Force rated ‘good’ for hate crime approach

Photo Ian Robinson'Lancashire Police and Crime Commissioner Clive Grunshaw
Photo Ian Robinson'Lancashire Police and Crime Commissioner Clive Grunshaw

Lancashire Constabulary has been praised for its approach towards disability hate crime in a joint inspection report which recognised the force for areas of good practice.

The report comes as part of the joint review by HMIC, HMCPSI and HMI Probation of “Living in a different world: A joint review of Disability Hate Crime” that made seven recommendations for police, CPS and probation trusts.

Lancashire was one of six police forces visited as part of the inspections.

Whilst the report highlighted that further progress needs to be made nationally around, the reporting, investigation and prosecution of hate crime, Lancashire was highlighted for certain areas of good practice.

A bespoke five and a half hour training package on hate crime that has been developed by the force was highlighted as one such area.

The training has been delivered to 85% of front-line staff including response officers, neighbourhood teams, PCSOs, Public Enquiry Assistants and to staff who take emergency and non-emergency calls in the constabulary’s contact management centre.

The training focused particularly on disability hate crime, an area that has been recognised as having unique characteristics, and how to identify such crimes and the range of special measures available for vulnerable victims.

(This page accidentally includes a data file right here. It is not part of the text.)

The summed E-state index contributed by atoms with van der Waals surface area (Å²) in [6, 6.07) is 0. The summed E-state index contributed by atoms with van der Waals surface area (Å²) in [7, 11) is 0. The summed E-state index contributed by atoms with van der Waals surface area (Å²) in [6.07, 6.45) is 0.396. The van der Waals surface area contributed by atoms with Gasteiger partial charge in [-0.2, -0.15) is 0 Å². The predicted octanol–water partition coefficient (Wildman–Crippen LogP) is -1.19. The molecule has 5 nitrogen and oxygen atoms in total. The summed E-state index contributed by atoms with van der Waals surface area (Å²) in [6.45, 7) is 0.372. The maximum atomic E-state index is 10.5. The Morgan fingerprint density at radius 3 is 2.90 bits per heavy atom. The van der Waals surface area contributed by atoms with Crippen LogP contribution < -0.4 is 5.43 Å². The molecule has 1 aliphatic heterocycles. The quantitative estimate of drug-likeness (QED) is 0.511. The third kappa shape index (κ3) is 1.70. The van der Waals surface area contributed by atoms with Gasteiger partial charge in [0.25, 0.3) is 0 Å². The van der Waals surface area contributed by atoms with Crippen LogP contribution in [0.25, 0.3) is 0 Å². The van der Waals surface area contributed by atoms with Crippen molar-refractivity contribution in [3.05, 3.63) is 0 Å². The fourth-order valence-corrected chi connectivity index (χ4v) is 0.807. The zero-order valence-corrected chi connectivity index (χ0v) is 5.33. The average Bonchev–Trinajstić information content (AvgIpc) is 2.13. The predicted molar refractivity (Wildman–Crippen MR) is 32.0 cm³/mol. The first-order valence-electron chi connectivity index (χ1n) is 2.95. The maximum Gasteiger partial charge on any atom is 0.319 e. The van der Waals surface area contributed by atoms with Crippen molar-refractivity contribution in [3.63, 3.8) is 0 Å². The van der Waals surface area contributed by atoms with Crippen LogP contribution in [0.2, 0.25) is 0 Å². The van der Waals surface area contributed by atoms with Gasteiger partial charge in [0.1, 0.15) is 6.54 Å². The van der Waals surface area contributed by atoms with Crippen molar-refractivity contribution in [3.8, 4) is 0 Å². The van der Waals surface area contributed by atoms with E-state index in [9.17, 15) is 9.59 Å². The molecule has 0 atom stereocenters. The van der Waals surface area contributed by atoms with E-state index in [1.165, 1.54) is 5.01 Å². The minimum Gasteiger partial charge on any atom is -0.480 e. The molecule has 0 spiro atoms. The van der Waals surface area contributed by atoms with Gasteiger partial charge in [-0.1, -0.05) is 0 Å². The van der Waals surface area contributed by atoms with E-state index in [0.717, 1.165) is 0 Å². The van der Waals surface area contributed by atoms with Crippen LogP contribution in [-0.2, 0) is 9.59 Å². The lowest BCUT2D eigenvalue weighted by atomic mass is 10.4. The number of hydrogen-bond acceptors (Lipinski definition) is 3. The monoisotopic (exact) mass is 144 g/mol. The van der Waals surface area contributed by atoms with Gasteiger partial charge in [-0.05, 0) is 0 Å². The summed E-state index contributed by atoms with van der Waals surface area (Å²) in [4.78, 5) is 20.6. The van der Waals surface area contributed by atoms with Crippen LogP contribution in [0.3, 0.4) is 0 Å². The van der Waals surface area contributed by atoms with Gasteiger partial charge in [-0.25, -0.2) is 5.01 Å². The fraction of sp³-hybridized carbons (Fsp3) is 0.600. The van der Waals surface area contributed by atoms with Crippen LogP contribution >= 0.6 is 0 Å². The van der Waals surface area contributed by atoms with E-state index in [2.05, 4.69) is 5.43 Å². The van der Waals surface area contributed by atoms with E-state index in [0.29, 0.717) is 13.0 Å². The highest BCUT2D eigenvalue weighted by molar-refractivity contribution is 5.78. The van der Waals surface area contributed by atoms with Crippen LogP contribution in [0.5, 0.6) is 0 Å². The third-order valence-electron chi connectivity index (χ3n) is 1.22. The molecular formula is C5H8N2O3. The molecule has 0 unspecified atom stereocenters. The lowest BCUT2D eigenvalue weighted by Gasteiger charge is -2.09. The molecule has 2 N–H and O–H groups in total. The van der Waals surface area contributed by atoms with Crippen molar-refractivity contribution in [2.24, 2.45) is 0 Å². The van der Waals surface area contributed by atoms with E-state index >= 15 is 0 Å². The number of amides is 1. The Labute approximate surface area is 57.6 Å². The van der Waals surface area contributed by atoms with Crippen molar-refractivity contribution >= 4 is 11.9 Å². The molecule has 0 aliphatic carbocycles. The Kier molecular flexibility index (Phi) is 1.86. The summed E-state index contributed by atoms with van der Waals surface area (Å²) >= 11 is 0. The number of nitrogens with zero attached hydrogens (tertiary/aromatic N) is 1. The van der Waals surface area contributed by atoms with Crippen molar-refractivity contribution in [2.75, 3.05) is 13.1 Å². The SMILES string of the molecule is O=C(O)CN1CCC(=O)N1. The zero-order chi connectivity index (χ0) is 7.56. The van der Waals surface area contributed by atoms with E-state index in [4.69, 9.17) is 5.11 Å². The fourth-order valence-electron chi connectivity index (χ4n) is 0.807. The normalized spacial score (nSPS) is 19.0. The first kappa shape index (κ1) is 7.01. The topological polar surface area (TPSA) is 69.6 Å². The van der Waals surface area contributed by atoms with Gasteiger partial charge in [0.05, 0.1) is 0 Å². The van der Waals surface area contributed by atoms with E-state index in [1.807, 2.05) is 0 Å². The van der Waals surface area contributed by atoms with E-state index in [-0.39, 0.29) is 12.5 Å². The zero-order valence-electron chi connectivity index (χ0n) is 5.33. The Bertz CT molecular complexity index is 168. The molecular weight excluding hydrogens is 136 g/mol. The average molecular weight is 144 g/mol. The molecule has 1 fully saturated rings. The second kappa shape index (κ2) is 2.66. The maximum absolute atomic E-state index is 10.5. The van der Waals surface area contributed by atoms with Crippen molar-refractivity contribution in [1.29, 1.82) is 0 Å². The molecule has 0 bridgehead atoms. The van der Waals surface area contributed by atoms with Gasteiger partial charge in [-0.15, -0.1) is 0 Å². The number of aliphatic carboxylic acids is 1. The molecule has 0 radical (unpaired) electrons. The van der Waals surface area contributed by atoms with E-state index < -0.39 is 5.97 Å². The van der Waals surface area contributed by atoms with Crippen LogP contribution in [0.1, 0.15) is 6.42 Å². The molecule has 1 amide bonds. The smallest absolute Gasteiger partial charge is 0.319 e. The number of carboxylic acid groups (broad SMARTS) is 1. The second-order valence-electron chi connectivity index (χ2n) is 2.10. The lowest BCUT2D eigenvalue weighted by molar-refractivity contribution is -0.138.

Another area of good practice was the approach to third party reporting, which has been developed in conjunction with the Disability Hate Crime Network, in which instances of disability hate crime are reported via third parties and then forwarded to the police. The report also highlighted a 195% increase since 2011-12 to 2013-14 in the number of disability hate crimes reported to the Constabulary.

Hate Crime lead for Lancashire Police, Chief Superintendent Stuart Noble, said:

“We are committed to tackling all crime motivated by hostility and prejudice and we would urge anyone who has been a victim of a hate crime to have the confidence to come forward and report it to police.”

Clive Grunshaw, Lancashire’s Police and Crime Commissioner, said: “I’m pleased that the report recognises how seriously hate crime is taken in Lancashire and this due to the efforts of the constabulary and my office.

“Lancashire is a diverse community, which is part of what makes it such a brilliant place to live and work.”